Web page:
3. Clickety Clack
About the Song:
The persistent chugga-chugga beat of a train can be both exciting and lulling. This song perfectly captures the beauty of locomotives and lends itself equally well to big body play or lullaby rocking. And you can’t go wrong with it because trains are massively interesting to little kids.

Personal Comment: This little known folk song deserves a far wider audience. In the time-honored folk tradition, I modify some of the lines in the rhyme to better suit my needs. I change the final line from “Get off the track, it isn’t where you belong” to “Good night little baby, in bed is where you belong… sshhhhh!” When rocking a baby, I repeat the verses over and over until I’ve got a really good rhythm going and will eventually end with the “sshhhhh!”    (You can watch Rick demonstrate the song HERE )

4.Had A Little Rooster
About the Song: I love how the animal sounds in this song build one on top of the other. The more animals you add, the longer the song gets. It is fun to challenge kids to see how many animals can be added before you forget the order. I always start the song with the rooster and then ask the kids to supply the additional animals.

Personal Comment: Old MacDonald Had a Farm is great, don’t get me wrong.. but, this is my absolute favorite animal sound song. It is super-fun to try to imagine the sounds that off-the-beaten-path animals might say: for example, “I had me a giraffe…” Hmmm… I always think of giraffes chewing on leaves, maybe we can make a “chomp, chomp, chomp” sound! There are multiple versions of this song floating around. Some singers use familiar onomatopoeic words for the animal sounds, others try to make more authentic animal calls. I stick with the former, because it gives kids better opportunities for hearing the sounds we use in language. When children play with making inventive sounds, they practice using and listening to the different smaller sounds that make up words. What a fun and meaningful way for kids to learn!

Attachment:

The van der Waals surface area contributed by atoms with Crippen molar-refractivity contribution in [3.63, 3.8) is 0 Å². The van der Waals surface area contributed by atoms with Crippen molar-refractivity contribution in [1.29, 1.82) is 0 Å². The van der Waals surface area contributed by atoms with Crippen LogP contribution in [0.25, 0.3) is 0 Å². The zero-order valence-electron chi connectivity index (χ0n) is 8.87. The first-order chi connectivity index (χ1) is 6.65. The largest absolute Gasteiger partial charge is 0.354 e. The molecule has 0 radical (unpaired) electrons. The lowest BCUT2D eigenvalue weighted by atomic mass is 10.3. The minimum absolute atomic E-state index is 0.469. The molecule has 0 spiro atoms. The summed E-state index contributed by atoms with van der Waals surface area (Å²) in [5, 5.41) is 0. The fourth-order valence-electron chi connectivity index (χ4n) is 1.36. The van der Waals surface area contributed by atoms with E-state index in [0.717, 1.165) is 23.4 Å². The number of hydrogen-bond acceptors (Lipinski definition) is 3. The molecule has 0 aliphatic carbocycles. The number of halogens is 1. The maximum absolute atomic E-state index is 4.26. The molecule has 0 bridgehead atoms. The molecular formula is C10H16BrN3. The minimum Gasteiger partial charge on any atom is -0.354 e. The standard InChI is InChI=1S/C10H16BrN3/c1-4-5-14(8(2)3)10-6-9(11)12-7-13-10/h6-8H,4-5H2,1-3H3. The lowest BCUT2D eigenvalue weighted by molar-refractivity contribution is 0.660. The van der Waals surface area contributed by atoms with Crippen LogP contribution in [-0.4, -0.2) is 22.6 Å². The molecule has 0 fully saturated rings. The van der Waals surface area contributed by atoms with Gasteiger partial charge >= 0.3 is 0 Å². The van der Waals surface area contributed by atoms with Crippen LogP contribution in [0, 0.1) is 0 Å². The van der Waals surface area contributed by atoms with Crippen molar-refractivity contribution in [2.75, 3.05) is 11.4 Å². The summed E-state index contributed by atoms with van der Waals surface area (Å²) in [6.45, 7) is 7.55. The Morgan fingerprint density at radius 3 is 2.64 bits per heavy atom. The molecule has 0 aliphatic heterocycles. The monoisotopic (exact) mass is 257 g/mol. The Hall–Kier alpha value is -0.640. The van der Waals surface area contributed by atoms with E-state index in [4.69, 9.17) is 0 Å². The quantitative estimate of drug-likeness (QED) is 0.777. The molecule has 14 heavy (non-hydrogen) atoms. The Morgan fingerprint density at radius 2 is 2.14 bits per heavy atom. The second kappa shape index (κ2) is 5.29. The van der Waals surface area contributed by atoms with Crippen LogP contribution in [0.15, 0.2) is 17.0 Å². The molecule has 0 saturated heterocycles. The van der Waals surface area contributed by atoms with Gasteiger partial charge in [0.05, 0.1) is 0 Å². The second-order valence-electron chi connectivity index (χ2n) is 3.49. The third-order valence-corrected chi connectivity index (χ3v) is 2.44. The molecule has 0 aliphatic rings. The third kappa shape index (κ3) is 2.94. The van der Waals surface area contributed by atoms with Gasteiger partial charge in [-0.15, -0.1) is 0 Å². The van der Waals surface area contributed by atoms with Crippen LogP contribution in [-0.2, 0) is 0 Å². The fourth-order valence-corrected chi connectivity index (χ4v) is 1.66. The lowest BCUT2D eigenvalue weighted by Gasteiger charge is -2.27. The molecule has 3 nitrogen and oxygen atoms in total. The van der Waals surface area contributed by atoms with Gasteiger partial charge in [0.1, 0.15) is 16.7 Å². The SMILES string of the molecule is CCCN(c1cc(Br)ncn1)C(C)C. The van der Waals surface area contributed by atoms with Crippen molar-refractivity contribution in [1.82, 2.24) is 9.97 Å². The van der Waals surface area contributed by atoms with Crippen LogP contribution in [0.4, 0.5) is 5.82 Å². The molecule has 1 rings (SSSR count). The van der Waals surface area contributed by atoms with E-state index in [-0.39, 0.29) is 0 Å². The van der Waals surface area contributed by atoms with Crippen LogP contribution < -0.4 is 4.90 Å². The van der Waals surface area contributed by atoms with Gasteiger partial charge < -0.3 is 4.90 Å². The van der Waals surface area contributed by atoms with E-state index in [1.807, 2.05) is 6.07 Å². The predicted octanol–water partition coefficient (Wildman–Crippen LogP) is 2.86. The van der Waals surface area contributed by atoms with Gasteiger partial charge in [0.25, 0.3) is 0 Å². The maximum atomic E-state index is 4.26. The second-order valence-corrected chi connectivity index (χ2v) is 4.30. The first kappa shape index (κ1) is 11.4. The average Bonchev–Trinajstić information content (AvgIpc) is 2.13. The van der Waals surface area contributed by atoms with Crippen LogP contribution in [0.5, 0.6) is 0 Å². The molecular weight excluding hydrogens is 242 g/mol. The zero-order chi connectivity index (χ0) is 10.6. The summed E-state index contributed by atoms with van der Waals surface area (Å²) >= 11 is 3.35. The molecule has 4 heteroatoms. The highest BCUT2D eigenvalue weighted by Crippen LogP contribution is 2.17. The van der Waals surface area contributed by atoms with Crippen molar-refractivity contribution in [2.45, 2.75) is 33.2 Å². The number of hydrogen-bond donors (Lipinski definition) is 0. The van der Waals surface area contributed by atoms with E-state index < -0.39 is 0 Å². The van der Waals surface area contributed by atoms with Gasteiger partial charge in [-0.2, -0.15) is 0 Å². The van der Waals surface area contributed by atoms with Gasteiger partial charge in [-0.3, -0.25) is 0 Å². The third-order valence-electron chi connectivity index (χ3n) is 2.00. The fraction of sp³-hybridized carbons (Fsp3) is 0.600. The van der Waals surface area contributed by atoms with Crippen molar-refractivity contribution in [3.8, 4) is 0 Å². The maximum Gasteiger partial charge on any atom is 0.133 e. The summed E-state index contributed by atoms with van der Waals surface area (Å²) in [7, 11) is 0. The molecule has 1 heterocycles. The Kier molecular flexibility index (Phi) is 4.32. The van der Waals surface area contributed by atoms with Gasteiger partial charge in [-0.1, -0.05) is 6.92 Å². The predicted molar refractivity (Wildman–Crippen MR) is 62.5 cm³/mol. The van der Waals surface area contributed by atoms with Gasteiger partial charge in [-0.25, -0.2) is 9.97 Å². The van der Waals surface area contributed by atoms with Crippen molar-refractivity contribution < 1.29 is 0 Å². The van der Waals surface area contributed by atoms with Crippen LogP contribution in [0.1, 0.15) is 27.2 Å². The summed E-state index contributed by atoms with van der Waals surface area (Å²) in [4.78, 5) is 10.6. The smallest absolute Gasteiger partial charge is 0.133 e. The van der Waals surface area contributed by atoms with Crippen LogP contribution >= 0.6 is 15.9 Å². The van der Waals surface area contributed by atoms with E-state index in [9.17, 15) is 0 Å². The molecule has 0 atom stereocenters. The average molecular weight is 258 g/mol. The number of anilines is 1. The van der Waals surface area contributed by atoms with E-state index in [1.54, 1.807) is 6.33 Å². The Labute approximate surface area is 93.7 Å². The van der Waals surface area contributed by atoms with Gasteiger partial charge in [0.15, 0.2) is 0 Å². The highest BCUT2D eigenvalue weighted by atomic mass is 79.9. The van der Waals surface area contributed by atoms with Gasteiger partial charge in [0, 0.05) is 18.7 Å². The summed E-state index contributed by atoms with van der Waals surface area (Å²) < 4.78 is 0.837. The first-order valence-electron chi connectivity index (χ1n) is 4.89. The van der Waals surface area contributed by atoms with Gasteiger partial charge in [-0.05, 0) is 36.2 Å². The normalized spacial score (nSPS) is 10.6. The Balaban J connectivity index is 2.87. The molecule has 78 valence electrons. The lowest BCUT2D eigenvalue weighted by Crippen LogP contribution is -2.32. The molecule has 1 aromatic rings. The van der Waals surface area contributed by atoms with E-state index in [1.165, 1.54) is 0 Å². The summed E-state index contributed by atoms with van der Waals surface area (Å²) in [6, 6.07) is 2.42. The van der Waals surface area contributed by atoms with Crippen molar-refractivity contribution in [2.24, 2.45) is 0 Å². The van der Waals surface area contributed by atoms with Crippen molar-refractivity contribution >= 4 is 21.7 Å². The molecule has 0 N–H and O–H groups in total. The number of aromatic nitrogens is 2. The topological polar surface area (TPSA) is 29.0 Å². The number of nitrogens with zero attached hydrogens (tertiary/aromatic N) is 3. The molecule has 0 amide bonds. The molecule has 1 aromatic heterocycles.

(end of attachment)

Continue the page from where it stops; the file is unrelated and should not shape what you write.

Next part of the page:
5. Wishy Washy Washer Woman
About the Song: Many songs that are popular with summer campers are absolutely perfect for the 5 and under crowd. This song is no exception. It has that singsong quality of many camp songs which is very simple and easy to master. The actions of the wishy washy washer woman are very enjoyable to act out, making it an instantly fun and interactive song for all kids, sight-unseen (or song-unheard). More than anything, I like how it tells the story of a familiar process.

Personal Comment:  begin by telling kids how folks used to wash clothes using a big tub of water and a scrubbing board: You had to push the piece of clothes you were washing down into the water then pull it up over the washboard. We generally practice the motions of washing and then jump right into the song. It is great for kids to discover how simple chores have evolved over time. If you'd like, you can see me singing it with the motions HERE.